This month Knight-Ridder had several pieces about how the expanding global market is changing the face of the South American landscape. Barely a player in the world's soybean market in 2000, South American countries are now growing and selling more soybeans into the expanding China market than the US. The consequences of this is that the forests and native pampas are disappearing at an astonishing rate. Soybeans is one commodity that has the potential of maintaining its value for a very long time because China can consume much more than what it currently has. In fact, China is buying land in Brazil to grow soybeans for its own market.
In Brazil's Amazon basin, armed soy speculators are seizing rainforest land illegally and clearing it for soybeans. Brazilian growers also are eyeing Bolivia's eastern Amazon region, promoting a dam, canal and dredging project that would make more than 2,600 miles of inland rivers navigable by barges. The dream is to deliver soybeans to Atlantic and Pacific ports from fertile interior areas.
...By 2020, five South American countries - Brazil, Argentina, Bolivia, Uruguay and Paraguay - are expected to grow most of the world's soybeans. In each, the boom already is upending traditions and threatening ecosystems.
In Uruguay, a picturesque nation of 3.4 million known as the Switzerland of South America, a tidal wave of soybeans is making the country's cattle ranches and sunflower farms disappear. Uruguayan farmers planted 20,000 acres of soybeans in 2000, according to farmers and export groups. This season, they're expected to plant 860,000 or more.
...Argentina's surge began with the conversion to soy of cattle ranches and grain farms in the flat, humid Pampas regions south and west of the capital of Buenos Aires. The new growth is in Argentina's northern states, which are part of a vast three-country ecosystem of semi-arid bush savannahs called the Chaco.
The World Wildlife Fund, in a report earlier this year titled "Managing the Soy Boom," warned that 15.5 million acres of Argentine Chaco, more than 24,000 square miles, could disappear over the next 15 years. Steep losses are also projected in the Bolivian and Paraguayan Chaco.
The reason, according to the WWF: "Unlike forests, savannahs can be converted directly to soy plantations." The politically moderate environmental group wants South American governments to do a better job enforcing environmental laws. Chief among them are laws requiring controlled burnings that leave 20 to 30 percent of native forest standing when land is cleared. The group also favors integrated soy farming and cattle ranching operations.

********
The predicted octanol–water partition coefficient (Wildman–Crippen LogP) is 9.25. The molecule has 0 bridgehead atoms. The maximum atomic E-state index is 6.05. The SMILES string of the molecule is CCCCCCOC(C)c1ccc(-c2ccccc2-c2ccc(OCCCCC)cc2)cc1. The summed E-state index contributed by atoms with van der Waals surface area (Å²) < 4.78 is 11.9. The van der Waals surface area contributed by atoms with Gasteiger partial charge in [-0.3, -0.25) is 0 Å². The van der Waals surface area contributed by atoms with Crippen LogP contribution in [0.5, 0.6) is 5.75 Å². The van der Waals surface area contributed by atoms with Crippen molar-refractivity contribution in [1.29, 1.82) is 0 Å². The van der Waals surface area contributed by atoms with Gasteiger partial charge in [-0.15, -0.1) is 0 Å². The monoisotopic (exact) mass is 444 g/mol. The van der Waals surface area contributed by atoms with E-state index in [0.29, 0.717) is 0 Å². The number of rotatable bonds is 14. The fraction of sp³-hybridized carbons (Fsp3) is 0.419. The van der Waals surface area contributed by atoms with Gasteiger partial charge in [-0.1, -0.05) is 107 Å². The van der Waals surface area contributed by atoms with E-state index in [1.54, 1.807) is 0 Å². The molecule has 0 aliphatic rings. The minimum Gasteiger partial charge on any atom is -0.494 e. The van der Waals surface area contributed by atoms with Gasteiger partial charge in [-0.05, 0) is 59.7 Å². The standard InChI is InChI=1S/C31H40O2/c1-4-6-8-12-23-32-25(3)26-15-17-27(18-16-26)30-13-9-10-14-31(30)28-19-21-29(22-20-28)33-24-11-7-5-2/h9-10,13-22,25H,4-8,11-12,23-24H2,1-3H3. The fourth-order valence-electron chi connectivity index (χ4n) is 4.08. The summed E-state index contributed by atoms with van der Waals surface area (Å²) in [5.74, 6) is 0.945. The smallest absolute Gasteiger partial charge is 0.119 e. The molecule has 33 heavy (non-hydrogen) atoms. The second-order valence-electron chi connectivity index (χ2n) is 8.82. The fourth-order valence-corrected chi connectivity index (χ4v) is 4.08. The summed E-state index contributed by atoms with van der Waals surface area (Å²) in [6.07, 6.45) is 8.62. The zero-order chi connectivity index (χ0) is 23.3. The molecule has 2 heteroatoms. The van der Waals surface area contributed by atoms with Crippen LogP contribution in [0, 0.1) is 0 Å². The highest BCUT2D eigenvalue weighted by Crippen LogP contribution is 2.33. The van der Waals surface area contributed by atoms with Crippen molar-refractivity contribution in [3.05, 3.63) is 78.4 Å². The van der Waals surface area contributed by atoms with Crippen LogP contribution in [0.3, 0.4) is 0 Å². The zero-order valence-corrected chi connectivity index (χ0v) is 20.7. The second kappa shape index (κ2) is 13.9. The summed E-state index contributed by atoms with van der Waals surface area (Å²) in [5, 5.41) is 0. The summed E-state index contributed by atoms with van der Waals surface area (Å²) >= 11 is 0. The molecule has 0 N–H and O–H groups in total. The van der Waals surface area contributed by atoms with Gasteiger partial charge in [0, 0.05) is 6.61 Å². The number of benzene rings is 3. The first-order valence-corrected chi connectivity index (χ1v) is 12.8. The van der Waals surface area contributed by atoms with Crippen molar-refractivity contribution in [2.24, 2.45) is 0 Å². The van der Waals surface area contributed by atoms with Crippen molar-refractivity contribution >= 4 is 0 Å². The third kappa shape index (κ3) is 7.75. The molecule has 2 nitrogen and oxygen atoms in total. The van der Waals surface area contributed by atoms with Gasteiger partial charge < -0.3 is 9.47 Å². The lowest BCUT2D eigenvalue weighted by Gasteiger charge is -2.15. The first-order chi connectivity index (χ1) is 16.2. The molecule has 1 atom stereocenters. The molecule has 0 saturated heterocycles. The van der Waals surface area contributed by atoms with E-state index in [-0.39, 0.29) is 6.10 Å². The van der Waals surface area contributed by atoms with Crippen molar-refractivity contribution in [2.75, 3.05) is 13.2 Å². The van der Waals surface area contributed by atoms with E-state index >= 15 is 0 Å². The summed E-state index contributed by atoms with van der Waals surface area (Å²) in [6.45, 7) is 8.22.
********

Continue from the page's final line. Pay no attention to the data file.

And although the soybean boom is bringing new wealth to South America, it is leaving behind the poor farmers:
Efficient soybean growing, he said, leaves out small farmers because it requires lots of land. Soybeans also yield little gain for local economies because they're mostly exported. Most of the profits end up in the hands of relatively few speculators, growers, farm equipment suppliers, exporters and shipping companies, many of them foreign.
The free market has driven the destruction of the tropical rain forests for the timber, to create huge cattle ranches to provide beef for the McBurgers and now it is changing the native habitat into sterile monocultures. The wealth that can be had creates a corrupting climate for the governments who are selling public land for private gain.
One of the worst examples of this was the outright fraud that allowed an Argentinian nature preserve to be turned into private soybean farms. The preserve was the traditional home of the Wichi Indians who now are being forced from their land.
Greenpeace Argentina and other environmental and human rights groups are rushing to the Wichis' aid. They're incensed by the secretive process through which the savanna was stripped of its protected status and sold in four months - a supersonic pace in a country with a glacial bureaucracy. They say it shows how South America's soybean boom tramples everything in its path.
At the urging of Salta's three-term governor, Juan Carlos Romero, the provincial legislature on March 4 lifted the nature preserve status it had granted in 1995. The land was put to bid in April, and awards were announced in June. Bulldozers are already clearing it.
There was no public hearing or debate and, while some buyers are known, others are thought to be proxies for anonymous purchasers.
Gustavo Lopez Asensio, Salta's environment secretary, said consultations with the Wichis weren't necessary. There'd been discussions with the legislature.
"They are the representatives of the people," he said in an interview.
What is happening in South America is a microcosm of the hard tradeoffs we face as we go into the 21st Century. As a commodity driven economy, it makes sense for South America to find and exploit the ability to produce a high-value crop, wealth is generated within South America and food provided for China. Yet through this process, the environment loses, the poor and indigenous lose too and the monocultures that are formed help lead to the loss of species that depended on the native forests and grasslands. As natasha said, the consequences to the world of losing many species of birds will lead to Epic and Staggering losses to our ability to inhabit this world. What are our choices as we respond to this coming world?Posted by Mary at December 19, 2004 09:10 AM | Environment | Technorati links |